Expectations are growing that Pope Francis will meet with an 83-year-old man whose death sentence has been suspended during his visit to Japan next month, to send a clear signal about the Holy See's opposition to capital punishment under his pontificate.
It was reported in mid-September that the Vatican is considering the pope meeting with Iwao Hakamada, who was sentenced to death for a 1966 quadruple murder. He was released in 2014 under a district court ruling and is awaiting a retrial at the Supreme Court in which he is seeking exoneration.
With the Catholic Church having announced in August last year a change in its catechism to state that "the death penalty is inadmissible because it is an attack on the inviolability and dignity of the person," anti-capital punishment campaigners hope the pontiff will issue some form of message to Japan on the death penalty if the meeting takes place.
"I expect the upcoming trip to be an opportunity to appeal to the pope's strong determination that all life should be protected," said Tomoki Yanagawa of the Jesuit Social Center in Tokyo. "He must be interested in issues in Japan related to (the sanctity) of life, such as suicide, death from overwork and poverty as well as the death penalty."
While the pope's two predecessors both spoke out against the death penalty, Francis was the first pope to change official church teaching on the issue.
Yanagawa, as a Catholic, has worked for abolishing the death penalty together with like-minded people from other religious backgrounds, including Buddhists, based on a shared belief in the sacrosanct value of human life. He co-founded an anti-death penalty civil group recently with lawyers and scholars.
Japan is one of only a few advanced nations to maintain the death penalty at a time when more than two-thirds of states around the world have abolished it by law or in practice.
The hope for a meeting with Hakamada arose last year when the Holy See requested the Catholic Bishops' Conference of Japan to compile a report on him. Hakamada received baptism on Christmas Eve in 1984 while behind bars.
Hakamada, who has been struggling to clear his name over the murder of a family of four, was freed after the Shizuoka District Court granted him a retrial based on DNA tests and suspended his death sentence and incarceration.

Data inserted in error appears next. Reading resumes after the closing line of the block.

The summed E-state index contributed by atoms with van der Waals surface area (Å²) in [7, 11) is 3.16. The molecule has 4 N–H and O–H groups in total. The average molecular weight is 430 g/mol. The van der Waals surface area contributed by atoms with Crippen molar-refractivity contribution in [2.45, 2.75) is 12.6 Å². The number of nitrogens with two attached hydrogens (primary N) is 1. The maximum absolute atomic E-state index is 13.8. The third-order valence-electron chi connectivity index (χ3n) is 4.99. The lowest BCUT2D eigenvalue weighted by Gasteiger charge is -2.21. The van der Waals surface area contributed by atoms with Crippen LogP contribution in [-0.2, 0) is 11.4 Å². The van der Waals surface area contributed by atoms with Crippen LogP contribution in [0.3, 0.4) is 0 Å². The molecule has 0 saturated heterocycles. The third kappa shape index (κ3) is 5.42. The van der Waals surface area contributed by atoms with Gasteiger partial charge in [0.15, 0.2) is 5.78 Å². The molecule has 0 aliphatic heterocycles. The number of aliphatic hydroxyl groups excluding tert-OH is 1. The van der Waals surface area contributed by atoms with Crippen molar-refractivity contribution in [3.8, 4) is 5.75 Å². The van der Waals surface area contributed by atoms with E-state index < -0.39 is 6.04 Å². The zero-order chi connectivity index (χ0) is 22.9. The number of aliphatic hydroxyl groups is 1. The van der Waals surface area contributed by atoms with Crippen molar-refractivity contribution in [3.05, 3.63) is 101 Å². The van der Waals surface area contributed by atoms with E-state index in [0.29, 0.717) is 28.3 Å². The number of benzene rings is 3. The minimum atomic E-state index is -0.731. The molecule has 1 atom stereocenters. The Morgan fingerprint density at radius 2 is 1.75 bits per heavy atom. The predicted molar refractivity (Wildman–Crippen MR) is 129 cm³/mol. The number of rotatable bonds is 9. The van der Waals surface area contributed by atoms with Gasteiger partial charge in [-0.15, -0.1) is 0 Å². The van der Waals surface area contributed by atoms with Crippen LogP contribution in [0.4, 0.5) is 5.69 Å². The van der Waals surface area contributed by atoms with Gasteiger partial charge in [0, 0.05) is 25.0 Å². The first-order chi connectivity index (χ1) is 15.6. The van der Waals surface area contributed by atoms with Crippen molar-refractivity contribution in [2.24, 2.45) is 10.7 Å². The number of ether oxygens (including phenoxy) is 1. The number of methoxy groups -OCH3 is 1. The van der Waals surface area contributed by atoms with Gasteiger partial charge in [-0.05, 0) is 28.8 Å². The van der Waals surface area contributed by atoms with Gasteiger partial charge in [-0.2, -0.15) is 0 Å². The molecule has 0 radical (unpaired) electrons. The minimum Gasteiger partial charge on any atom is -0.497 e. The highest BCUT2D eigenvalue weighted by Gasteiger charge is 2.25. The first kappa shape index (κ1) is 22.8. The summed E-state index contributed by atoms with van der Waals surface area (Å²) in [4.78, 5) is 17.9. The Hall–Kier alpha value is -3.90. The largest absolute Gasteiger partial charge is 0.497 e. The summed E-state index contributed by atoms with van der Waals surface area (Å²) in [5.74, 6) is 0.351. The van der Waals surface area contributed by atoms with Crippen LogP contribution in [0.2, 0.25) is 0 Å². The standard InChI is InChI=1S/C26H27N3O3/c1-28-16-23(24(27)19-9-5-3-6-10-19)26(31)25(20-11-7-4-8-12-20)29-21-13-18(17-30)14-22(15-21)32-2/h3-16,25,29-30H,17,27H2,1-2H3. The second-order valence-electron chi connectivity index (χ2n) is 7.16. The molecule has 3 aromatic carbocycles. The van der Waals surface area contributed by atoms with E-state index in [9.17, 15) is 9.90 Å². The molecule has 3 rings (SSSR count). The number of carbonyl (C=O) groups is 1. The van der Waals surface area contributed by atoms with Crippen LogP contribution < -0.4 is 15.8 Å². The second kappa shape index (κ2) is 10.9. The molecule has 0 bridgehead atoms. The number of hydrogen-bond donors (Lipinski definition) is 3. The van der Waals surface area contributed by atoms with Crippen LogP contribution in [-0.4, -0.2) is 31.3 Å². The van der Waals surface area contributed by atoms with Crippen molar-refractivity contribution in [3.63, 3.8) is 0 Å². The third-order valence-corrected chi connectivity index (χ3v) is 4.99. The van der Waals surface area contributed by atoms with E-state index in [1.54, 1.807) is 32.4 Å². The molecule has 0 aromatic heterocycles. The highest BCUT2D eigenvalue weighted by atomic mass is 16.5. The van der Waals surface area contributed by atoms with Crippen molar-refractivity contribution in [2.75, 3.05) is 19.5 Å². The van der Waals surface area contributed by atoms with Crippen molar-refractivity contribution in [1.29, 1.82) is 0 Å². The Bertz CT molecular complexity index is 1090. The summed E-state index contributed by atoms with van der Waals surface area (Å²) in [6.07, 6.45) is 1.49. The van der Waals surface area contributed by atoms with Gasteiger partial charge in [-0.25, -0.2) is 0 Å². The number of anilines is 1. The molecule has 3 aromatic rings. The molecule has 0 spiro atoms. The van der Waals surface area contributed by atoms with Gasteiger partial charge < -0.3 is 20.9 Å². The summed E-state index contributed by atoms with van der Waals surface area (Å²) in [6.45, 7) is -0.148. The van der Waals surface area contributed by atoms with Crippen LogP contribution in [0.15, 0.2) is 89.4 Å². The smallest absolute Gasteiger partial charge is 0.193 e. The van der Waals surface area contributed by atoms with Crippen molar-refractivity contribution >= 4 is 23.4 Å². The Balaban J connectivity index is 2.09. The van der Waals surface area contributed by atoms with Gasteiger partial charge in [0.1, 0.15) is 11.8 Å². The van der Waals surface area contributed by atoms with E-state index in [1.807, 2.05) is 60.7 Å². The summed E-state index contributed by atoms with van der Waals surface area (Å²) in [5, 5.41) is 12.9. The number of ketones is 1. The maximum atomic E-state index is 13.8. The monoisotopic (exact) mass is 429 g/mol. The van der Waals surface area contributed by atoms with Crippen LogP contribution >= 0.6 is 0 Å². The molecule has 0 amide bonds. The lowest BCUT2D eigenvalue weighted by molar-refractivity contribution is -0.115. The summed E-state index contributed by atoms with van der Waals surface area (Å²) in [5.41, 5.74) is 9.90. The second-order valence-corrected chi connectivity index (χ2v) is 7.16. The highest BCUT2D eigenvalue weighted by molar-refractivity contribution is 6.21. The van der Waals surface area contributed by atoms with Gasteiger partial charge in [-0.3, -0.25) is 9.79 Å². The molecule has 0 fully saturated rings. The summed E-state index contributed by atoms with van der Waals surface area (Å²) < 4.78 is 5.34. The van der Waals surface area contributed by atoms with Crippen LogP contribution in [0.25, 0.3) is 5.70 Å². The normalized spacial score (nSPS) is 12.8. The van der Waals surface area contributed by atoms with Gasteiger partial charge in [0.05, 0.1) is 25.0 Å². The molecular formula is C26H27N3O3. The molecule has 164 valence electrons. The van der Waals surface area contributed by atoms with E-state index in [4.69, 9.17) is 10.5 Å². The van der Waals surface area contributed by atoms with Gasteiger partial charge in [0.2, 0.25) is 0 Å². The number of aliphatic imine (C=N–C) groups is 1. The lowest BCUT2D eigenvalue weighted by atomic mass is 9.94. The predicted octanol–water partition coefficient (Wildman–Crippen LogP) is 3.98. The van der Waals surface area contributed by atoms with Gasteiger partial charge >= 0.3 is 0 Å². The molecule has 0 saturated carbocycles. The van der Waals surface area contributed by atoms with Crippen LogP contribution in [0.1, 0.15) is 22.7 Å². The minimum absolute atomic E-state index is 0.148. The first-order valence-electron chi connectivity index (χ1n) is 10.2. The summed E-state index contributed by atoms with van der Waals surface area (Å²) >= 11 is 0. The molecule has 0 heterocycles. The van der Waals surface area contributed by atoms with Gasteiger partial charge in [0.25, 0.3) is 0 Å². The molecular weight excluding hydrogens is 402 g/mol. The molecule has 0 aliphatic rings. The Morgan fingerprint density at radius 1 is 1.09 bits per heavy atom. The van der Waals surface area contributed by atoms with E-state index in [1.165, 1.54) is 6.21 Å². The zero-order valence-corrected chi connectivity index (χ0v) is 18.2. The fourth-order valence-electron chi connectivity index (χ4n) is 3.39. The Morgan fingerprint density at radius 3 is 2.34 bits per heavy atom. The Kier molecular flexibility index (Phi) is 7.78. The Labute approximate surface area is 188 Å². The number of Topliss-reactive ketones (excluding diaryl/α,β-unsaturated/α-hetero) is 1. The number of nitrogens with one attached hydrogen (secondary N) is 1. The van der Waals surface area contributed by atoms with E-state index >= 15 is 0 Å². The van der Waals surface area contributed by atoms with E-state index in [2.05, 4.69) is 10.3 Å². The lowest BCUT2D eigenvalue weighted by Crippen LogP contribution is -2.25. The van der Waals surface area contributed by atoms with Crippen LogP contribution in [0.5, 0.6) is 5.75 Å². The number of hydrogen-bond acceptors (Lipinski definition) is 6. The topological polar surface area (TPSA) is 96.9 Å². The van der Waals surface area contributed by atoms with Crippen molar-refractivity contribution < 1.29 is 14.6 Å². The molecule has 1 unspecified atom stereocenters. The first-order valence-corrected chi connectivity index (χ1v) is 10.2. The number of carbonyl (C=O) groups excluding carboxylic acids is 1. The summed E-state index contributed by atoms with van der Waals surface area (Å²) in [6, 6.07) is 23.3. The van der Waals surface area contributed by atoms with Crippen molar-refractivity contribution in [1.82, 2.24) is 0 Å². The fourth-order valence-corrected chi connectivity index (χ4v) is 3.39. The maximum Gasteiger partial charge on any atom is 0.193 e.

His release from the Tokyo Detention House received widespread media coverage in Japan.
However, the Tokyo High Court overturned the lower court's decision last year, showing doubts over the DNA tests. Hakamada filed an appeal with the Supreme Court. Due to his age, he was allowed to retain his freedom while his case pends with the top court.
Inspired by the Catholic Church's change of stance on capital punishment under Pope Francis, Hakamada's older sister, Hideko, sent a letter to the Vatican in May.
"I wrote that it would be the best gift for my brother if the pope could meet with him in Tokyo even for one minute," said Hideko, 86. "I hope the meeting will take place in a quiet and calm atmosphere, not as a spectacular event."
Hideko has devotedly supported her brother, whose mental health has deteriorated due to the decades he spent in solitary confinement under the constant threat of execution.
Kim Sung Woong, a film director who made a documentary about Hakamada, said he hopes that if the meeting with the pope goes ahead, the case will once more receive widespread attention.
"His appeal is pending at the top court, and Mr. Hakamada might be detained again according to its decision," said Kim, who has closely followed the lives of Hakamada and his sister since Hakamada's release.
"The pope will meet with Mr. Hakamada with the understanding that he is still on death row," he said. "People will inevitably pay close attention to such a situation."
Separately, defense lawyers for Hakamada also wrote to the Vatican, saying a meeting with the pope would greatly encourage him.
Japan has been urged by a U.N. human rights body to establish a moratorium as a first step toward the final abrogation of the death penalty.
Executions continue, however, with 15 death-row inmates, including the founder and 12 former senior members of the AUM Shinrikyo cult, hanged last year.
In August this year, two more inmates were executed, bringing the number of executions under the government of Prime Minister Shinzo Abe, who took office in 2012, to 38.
The executions have taken place against a backdrop of robust public support for the death penalty, with a 2014 government poll showing only 9.7 percent believed it should be abolished while 80.3 percent agreed its existence "cannot be helped."
Despite the unfavorable climate facing the anti-death penalty movement, the Japan Federation of Bar Associations declared in 2016 that it will work for abolishing capital punishment by 2020.
It said the exoneration of four death-row inmates through retrials in the 1980s and Hakamada's case showed that executions of innocent people are inevitable as long as capital punishment is maintained.
Also sending a letter to the Vatican, the lawyers' group asked the pope to issue a message to the people of Japan to call for termination of capital punishment.
Pope Francis, the first pontiff in nearly four decades to travel to Japan, will visit from Nov. 23 to 26. His itinerary includes the atomic-bombed cities of Hiroshima and Nagasaki, along with Tokyo.
It is also expected that the pope will meet with those affected by the March 2011 earthquake and tsunami that hit Japan's northeastern Tohoku region and led to the nuclear disaster at the Fukushima Daiichi plant.